3 in 4 MPs think charities campaign better than companies
- MPs love charitable constituency focus, face-to-face briefings - and media opportunities!
- MPs hate mass mailings - or being bored!
- “Be more targeted and personal,” think tank advises
Three quarters (76%) of all MPs agree agree that “in general, charities are more effective at campaigning amongst MPs than companies”; a quarter (24%) agreeing “strongly” - according to figures out today (see attached summary slides). This point of view holds firm across all main political parties – spearheaded by Lib Dems (92% agreement), followed by Conservatives (77% agreement), then Labour (76% agreement); and dipping to 40% agreement amongst “other parties”.
Leading not for profit sector think tank and research consultancy nfpSynergy’s latest Charity Parliamentary Monitor surveyed a representative sample of 160 MPs, asking how they rated the relative effectiveness of charities and companies when it come to campaigning; and inviting them to comment on strengths and weaknesses of their respective approaches. The following tips summarise MPs’ own comments.
- Trust you start from a good position since MPs are sympathetic to your cause – They are more open to meeting charities than companies, hearing about your campaigns and supporting your work.
- Highlight your constituency work and local focus – A campaign with a constituency angle is more likely to win an MP’s ear and support.
- Develop strong relationships with key MPs – MPs say face-to-face meetings, regular briefings and follow-ups are effective ways of gaining their attention; and that charities trump companies in this area.
- Offer the right kind of information in the right kind of forum – MPs value the focused research briefings many charities provide; and appreciate meetings with media opportunities.
- Don’t bore – MPs dislike generic campaigning; large, unfocused parliamentary receptions; mass postcard mailings; and a general lack of understanding of MPs and their work.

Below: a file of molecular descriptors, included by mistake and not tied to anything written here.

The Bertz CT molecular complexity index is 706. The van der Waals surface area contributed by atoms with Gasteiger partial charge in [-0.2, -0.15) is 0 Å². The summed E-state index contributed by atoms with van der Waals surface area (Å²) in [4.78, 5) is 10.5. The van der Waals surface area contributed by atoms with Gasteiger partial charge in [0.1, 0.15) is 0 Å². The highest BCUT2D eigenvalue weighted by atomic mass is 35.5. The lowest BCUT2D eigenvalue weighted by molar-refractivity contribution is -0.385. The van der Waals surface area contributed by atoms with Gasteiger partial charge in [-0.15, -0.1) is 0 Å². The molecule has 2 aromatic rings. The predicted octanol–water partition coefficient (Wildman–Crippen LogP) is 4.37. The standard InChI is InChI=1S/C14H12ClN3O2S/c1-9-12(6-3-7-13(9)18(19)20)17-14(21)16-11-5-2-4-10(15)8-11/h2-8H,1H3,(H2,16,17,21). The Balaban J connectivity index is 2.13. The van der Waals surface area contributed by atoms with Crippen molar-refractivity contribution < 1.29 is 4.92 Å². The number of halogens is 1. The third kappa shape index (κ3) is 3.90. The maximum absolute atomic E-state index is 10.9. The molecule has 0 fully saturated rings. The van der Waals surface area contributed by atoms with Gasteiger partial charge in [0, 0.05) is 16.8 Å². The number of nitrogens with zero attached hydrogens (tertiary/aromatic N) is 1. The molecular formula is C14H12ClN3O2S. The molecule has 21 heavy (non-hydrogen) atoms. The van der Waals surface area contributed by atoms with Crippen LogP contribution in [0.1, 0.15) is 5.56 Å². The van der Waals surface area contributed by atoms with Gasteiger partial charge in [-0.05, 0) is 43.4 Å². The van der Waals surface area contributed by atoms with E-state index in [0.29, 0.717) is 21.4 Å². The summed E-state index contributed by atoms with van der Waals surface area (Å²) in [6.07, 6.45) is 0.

- Don’t waste resources – Avoid mass mailings and parliamentary receptions that lack a specific campaign objective, plus any other ineffective campaigning tactics that could be wasting donors’ money.
- Learn from companies (where possible) – Companies are often more selective; and better at targeting specific relevant MPs, than charities.
nfpSynergy researcher, Gemma Tracey, said:
“Charities should be encouraged. These findings indicate significant respect and goodwill from MPs towards their campaigning efforts, when compared with corporate approaches. MPs say they particularly appreciate discerning and well-prepared face-to-face meetings, ideally with a local, constituency focus and potential media spin-off; but they dislike unselective scattergun tactics that waste valuable and often scarce resources. Voluntary organizations should nurture and harness MPs’ positive charitable outlook and endeavour to increasingly woo them with targeted and personal methods.”
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MEDIA COMMENT: To interview nfpSynergy’s Joe Saxton about these findings, please contact him direct on 07976 329 212 or email@example.com; or, alternatively, contact Adrian Gillan (0774 086 7215; E: firstname.lastname@example.org) for further assistance.
Note to editors:
nfpSynergy (www.nfpsynergy.net) is the UK’s only research consultancy dedicated to the charity sector and not-for-profit issues. It provides ideas, insights and information to help voluntary and community organisations thrive in an ever-changing world. Regularly harvesting the social and charity-related views of public and parliament, media and business - not to mention not for profit organisations themselves - nfpSynergy has a vast and ever-growing knowledge pool from which to extract and deliver insights.